TheakaDAN documentary follows Los Angeles-based musician and Korean American adoptee DANakaDAN (Dan Matthews) as he reunites with his biological family in South Korea during the summer of 2013. The documentary is full of interesting twists and turns, including the fact that Dan meets his identical twin brother that he never knew existed. This documentary was not only interesting, but engaging as it had you laughing one second, and tugging at your heart strings in the next.
Two screenings held in the Tateuchi Democracy Forum on the evening of February 1st were packed to maximum capacity. As Dan explained before the screening it was actually a 4-episode feature that was being screened as an 85-minute documentary.
An insightful Q&A session led by Angry Asian Man blogger, Phil Yu, wrapped up each screening. Producers, filmmakers, and the cast answered a variety of questions, ranging from personal questions about Dan’s experience as an adoptee, to technical questions about production.
Following the second screening was an after party in Aratani Central Hall hosted by YouTube celebritiesAmy Okuda and Ki Hong Lee. First to open up the after party was Travis Graham with a couple of mellow acoustic numbers. Following Graham was an exciting performance by Paul Dateh, popular for combining hip-hop with his skills on the violin. Closing out the after party was Dan, with words of gratitude, and a powerful line-up of songs from his upcoming album, Stuntman.
The akaDAN documentary was not only entertaining, but by sharing the story of a Korean American adoptee, it gave the audience a sense of how broad the Asian American story is. Being Asian American is a vast quilt-work of stories and experiences, and as Dan explores his story, it encourages viewers to look into their own story, whatever ethnicity they may be, and whatever background they may come from.
Check out these photos from the akaDAN documentary premiere and the Stuntman album release party:
Photo Credits: Richard Murakami, Esther Shin
JANM members received a special discount for this event! Sign up to be a JANM member now and support the Museum while receiving many benefits!
KoAloha Ukulele is coming from Hawaii on Saturday, February 8 to lead performances, workshops, crafts, and all things ukulele at our next Target Free Family Saturday. It’s FREE all day!
Bring your own ukulele to learn basic and intermediate ukulele with Brian Benevente of KoAloha Ukulele and other KoAloha artist partners (11:15am/12:15pm/1:15pm/2:15pm). The little ones will enjoy strum-along and sing-along workshops with George “Gibi” del Barrio as “Abba Geebz” (Grandpa Geebz) at 11:30am, 12:45pm, and 1:45pm. If you don’t have your own ukulele, Anacapa Ukulele will be on-site selling instruments!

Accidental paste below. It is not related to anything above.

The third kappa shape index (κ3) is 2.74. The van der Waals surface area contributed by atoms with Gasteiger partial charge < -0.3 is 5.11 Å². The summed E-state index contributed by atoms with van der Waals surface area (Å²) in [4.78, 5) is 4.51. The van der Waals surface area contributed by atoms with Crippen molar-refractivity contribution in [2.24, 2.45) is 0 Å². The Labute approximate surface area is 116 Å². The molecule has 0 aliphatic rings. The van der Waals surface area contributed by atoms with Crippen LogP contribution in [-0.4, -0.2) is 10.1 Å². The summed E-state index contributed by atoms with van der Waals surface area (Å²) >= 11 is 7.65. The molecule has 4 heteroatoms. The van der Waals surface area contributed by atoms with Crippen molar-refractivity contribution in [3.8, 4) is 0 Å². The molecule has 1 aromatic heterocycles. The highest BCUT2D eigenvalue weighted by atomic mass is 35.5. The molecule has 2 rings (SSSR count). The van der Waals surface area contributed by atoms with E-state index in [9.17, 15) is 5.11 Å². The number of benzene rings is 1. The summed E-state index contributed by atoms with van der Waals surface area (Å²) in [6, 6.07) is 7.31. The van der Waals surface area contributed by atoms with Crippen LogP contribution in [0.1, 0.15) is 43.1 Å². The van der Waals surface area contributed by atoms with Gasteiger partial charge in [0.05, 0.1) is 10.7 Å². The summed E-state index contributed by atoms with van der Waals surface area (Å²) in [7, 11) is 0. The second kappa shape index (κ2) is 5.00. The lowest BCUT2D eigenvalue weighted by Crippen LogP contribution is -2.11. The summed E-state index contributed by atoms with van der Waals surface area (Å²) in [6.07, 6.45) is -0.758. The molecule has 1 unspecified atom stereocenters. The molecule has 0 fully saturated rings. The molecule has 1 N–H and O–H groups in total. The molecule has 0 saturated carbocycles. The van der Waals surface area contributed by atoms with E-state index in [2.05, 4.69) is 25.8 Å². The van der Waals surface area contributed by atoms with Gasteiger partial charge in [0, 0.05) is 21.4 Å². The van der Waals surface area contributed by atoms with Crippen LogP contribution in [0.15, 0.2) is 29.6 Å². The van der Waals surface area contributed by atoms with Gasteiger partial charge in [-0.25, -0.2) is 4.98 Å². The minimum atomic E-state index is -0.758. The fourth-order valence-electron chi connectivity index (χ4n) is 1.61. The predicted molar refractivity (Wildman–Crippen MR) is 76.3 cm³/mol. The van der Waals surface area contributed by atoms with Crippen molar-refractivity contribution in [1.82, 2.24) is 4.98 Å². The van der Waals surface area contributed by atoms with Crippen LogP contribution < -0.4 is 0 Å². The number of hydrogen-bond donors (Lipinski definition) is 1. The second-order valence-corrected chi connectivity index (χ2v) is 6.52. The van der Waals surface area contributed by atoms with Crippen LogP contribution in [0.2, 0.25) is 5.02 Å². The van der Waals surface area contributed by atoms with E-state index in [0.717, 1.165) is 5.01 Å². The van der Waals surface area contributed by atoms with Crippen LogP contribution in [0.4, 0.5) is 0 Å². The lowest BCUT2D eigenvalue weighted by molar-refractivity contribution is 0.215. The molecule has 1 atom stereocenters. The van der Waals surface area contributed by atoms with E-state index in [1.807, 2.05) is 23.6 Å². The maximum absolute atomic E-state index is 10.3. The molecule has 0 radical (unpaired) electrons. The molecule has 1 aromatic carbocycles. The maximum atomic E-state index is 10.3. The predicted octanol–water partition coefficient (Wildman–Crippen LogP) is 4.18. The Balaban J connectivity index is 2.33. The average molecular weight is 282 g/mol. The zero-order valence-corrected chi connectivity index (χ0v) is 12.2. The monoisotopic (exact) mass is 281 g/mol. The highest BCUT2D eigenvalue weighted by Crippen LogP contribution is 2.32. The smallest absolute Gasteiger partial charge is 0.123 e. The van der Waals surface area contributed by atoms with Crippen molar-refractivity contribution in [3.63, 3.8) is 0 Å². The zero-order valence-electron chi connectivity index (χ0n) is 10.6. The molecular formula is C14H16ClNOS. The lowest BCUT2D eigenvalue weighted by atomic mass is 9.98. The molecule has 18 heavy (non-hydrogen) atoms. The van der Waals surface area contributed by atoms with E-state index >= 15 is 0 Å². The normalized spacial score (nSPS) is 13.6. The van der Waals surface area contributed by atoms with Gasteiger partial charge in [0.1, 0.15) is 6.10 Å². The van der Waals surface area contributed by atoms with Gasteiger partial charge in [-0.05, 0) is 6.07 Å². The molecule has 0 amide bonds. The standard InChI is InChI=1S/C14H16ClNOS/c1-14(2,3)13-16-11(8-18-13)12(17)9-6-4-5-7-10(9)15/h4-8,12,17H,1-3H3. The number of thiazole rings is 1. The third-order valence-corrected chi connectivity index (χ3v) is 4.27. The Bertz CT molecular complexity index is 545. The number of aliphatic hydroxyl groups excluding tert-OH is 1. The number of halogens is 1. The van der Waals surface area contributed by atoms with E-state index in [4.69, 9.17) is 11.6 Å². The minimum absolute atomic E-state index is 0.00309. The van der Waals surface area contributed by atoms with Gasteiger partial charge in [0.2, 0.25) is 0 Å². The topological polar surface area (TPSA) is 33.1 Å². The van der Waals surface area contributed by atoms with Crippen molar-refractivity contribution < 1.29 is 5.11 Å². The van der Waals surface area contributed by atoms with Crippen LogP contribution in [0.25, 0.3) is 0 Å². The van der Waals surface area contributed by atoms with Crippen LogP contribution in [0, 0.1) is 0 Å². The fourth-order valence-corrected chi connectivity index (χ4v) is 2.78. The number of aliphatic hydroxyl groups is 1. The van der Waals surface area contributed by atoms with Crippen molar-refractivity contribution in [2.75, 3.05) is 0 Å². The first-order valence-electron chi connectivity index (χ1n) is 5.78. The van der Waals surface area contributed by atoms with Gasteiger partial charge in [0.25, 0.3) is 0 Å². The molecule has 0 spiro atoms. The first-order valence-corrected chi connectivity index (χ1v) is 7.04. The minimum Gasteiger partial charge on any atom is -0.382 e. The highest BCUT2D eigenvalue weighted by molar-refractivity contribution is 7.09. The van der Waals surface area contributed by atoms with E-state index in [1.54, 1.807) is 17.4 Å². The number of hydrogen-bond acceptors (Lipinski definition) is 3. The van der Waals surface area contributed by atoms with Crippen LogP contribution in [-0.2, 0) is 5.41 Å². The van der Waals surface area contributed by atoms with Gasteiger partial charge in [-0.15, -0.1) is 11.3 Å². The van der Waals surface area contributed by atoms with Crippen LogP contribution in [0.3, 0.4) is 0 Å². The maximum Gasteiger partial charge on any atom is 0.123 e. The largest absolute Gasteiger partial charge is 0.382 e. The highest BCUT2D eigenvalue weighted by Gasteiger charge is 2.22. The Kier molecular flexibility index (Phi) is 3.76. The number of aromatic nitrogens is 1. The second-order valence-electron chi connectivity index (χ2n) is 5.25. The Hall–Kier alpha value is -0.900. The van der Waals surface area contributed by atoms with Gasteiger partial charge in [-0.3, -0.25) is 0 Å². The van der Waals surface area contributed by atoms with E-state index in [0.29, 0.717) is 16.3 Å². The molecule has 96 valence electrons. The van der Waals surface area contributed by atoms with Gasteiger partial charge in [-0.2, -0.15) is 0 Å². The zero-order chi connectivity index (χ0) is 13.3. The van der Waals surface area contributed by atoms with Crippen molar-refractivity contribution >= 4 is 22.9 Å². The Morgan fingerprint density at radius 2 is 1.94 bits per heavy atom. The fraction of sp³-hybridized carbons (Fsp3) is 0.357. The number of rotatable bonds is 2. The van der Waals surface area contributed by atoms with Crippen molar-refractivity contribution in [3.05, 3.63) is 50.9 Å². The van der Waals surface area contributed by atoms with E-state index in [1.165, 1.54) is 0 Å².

There will be solo performances by spectacular ukulele performers Tj Mayeshiro, Jason Arimoto, and Ryo Montgomeryat 11:30am, 1pm, and 2:30pm. Plus an All-Star jam finale at 3:30pm with all three performers.
Plus, screenings of award-winning films: My KoAloha Storyat 11:30am and The Haumana at 1:30pm; make your own candy leis; send an aloha to someone special by making a valentine with a bit of a Hawaiian touch; and fold an origami Hawaiian canoe.
Acclaimed Japanese American pianist, and winner of the Van Cliburn competition, Jon Nakamatsu will be performing at The Colburn School on Sunday, September 29th at 3:00pm in Zipper Hall.
He will be presenting a program of Haydn’sTrio in E major, Kodaly’sDuo for Violin and Cello, and Mendelssohn’sTrio No.1 in D minor with Colburn’s two newest faculty appointees, and former members of the Tokyo String Quartet, Martin Beaver and Clive Greensmith.
Look! Evan has a new wooden harmonica and cardboard guitar!
Evan makes noise. Um, I mean, Evan makes music.
Don’t you want to be noisy… um, I mean, musical just like Evan?
Good news! You can! Come on down to the Museum this Saturday for our March Target Free Family Saturday. (March 9th). We’re ready to celebrate music with fun performances and lots of opportunities to make some noise! On the crafty side of things we’ll be making harmonicas and stringed instruments just like Evan’s.
There will be a drum circle for you to join and performances by the Turath Ensemble, who will perform traditional Middle Eastern music and drumming. A family day favorite, TAIKOPROJECT will perform as well. We’re all set for a JANM jam so come join us.
On top of all this musical excitement, we are also so excited to welcome our friend Sonya from the Arab American National Museum (AANM) in Dearborn, Michigan. One of our current exhibitions, Patriots and Peacemakers: Arab Americans in Service to ourCountrycomes to us from AANM. Sonya will be leading tours of the exhibition throughout the day with a special talk at 1:30.
Hope to see you!
Special thanks to Evan for such a dynamic demonstration of what fun we will have on Saturday. He deserves an award for being a good sport.